December 2018 CBO Monthly Budget Review: Total Receipts Up By 1% And Spending Up 9% In The First Quarter Of Fiscal Year 2019

Total Outlays: Up by 9 Percent in the First Quarter of Fiscal Year 2019

Outlays for the first quarter of fiscal year 2019 were $1,088 billion, $93 billion higher than they were during the same period last year, CBO estimates. If not for the shift of certain payments, that year-to-year increase would be much smaller—$49 billion rather than $93 billion. The discussion below reflects adjustments to exclude the effects of those timing shifts.

The largest increases in outlays were in the following categories:

  • Outlays for the largest mandatory spending programs increased by 3 percent:
    • Social Security benefits rose by $12 billion (or 5 percent), because of increases both in the number of beneficiaries and in the average benefit payment.
    • Medicare and Medicaid outlays increased by $3 billion and by $2 billion, respectively (or by 2 percent each).
  • Outlays for net interest on the public debt increased by $16 billion (or 19 percent), largely because interest rates are substantially higher in 2019 than they were during the same period in 2018 and because the amount of federal debt is larger than it was a year ago.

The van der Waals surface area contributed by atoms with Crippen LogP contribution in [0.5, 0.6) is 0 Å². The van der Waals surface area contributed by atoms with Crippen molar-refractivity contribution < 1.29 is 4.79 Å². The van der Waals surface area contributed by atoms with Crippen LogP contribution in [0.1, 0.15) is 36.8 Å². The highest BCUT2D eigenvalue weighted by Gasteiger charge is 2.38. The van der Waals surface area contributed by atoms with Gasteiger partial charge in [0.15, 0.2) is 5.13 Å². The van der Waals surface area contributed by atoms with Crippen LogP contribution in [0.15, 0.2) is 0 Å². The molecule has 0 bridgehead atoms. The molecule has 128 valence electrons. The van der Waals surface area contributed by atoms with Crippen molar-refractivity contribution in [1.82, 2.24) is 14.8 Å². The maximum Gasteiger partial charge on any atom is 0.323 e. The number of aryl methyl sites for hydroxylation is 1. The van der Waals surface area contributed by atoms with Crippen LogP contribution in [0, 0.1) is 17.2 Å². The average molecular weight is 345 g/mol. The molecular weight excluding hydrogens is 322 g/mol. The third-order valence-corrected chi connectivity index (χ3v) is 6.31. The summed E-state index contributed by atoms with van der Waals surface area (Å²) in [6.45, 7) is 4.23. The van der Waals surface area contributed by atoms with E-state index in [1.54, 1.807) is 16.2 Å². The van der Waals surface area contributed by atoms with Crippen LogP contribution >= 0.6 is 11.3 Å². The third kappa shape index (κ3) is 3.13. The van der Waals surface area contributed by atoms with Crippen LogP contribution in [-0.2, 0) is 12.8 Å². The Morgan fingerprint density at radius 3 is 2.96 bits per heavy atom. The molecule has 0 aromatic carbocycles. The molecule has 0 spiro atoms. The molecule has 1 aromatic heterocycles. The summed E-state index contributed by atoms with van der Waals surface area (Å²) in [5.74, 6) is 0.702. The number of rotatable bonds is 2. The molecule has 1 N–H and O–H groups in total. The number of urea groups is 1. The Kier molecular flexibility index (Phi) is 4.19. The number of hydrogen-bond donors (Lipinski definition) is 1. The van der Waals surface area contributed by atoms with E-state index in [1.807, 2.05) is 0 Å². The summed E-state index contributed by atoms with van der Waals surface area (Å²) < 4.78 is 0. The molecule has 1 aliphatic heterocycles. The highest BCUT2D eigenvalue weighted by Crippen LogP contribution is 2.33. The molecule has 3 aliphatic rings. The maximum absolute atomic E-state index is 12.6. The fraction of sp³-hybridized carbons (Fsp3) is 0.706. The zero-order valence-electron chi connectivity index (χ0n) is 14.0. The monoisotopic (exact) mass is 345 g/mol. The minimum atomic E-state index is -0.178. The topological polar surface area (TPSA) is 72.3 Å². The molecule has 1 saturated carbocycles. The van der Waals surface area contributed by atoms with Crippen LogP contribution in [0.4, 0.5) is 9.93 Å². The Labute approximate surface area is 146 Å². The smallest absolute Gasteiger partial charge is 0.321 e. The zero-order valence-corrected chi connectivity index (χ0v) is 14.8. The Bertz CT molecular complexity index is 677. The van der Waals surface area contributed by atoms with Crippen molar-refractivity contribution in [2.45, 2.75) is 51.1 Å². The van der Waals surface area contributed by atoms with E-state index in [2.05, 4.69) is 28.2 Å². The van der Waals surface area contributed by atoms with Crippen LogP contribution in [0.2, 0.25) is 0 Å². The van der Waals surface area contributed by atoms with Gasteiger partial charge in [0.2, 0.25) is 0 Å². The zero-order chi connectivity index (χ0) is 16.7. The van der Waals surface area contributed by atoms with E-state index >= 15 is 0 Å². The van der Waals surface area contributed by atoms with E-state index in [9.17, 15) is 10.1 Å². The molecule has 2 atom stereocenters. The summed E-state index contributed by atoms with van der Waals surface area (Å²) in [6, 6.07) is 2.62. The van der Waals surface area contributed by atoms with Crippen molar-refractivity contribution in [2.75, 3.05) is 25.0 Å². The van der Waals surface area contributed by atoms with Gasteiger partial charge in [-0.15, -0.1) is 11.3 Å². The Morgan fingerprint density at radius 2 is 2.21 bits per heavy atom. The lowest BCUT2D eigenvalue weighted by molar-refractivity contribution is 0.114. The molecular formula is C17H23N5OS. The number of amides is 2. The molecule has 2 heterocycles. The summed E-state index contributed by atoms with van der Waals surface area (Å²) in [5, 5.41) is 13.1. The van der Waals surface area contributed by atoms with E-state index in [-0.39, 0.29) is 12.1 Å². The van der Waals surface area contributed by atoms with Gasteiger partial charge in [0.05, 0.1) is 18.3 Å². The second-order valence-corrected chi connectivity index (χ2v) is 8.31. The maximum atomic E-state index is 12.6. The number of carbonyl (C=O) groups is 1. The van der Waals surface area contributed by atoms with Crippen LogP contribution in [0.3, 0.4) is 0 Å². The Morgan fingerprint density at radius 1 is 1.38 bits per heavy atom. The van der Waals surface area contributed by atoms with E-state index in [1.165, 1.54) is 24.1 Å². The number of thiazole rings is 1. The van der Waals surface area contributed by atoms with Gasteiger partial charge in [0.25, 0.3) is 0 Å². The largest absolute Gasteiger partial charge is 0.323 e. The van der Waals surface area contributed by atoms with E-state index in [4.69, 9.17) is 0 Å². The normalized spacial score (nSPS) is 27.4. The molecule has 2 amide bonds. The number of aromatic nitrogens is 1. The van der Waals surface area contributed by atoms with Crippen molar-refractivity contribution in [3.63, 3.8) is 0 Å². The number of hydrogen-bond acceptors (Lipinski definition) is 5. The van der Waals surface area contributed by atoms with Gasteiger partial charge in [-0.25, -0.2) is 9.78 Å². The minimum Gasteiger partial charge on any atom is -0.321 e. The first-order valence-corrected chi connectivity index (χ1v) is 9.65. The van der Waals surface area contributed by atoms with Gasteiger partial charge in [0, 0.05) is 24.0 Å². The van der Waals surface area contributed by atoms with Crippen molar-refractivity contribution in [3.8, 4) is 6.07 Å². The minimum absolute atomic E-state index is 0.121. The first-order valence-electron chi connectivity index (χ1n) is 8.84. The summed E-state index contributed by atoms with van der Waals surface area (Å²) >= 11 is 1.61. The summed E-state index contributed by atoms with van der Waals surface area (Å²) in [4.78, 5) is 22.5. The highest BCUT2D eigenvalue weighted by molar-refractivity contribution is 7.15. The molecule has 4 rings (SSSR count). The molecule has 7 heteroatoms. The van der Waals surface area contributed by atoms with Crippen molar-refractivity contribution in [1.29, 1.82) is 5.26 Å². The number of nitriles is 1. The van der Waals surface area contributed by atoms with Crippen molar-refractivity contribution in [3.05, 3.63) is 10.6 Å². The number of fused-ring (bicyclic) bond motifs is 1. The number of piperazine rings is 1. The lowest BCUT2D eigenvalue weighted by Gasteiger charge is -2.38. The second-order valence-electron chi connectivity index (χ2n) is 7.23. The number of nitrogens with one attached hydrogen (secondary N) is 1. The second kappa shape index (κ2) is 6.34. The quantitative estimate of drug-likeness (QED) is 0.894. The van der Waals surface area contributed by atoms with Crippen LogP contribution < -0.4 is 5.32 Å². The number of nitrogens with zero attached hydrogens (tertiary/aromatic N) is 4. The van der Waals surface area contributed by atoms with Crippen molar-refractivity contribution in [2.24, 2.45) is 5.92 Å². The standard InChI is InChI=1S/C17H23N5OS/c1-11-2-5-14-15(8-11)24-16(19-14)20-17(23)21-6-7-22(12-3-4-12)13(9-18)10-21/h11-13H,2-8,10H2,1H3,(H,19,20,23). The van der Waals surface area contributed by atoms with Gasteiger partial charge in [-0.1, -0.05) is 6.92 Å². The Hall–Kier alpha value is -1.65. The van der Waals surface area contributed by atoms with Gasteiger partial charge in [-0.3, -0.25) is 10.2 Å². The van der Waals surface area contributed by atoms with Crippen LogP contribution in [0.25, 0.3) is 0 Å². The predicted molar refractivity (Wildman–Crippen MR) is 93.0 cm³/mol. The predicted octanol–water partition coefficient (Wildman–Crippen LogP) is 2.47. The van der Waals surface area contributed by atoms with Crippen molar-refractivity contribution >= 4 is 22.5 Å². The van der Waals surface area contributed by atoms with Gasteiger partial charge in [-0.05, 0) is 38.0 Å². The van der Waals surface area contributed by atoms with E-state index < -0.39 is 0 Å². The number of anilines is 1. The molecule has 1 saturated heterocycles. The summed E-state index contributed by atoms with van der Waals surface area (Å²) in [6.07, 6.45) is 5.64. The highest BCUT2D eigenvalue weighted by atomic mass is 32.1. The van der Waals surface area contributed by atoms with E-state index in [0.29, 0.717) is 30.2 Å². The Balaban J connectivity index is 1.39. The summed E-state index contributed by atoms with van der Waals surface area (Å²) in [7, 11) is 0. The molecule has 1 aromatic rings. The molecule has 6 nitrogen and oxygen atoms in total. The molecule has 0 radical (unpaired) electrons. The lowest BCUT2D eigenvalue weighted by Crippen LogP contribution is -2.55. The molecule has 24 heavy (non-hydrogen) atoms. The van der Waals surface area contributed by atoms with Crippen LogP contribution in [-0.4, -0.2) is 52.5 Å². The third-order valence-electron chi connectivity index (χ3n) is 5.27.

• Spending for military programs of the Department of Defense rose by $9 billion (or 6 percent), mostly for operation and maintenance activities.
  • Outlays for the Department of Veterans Affairs (included in the "Other" category below) increased by $5 billion (or 11 percent) because of a rise in the number of disability compensation beneficiaries and an increase in the average benefit payment.

The largest decreases in outlays were in the following categories, included in "Other" below:

  • Outlays recorded for the Department of Homeland Security decreased by $9 billion (or 36 percent), largely because spending for disaster relief was higher than usual at the beginning of fiscal year 2018.
  • The government received $4 billion more in payments this year from Fannie Mae and Freddie Mac, resulting in lower net outlays. The two entities make quarterly payments to the Treasury each December.
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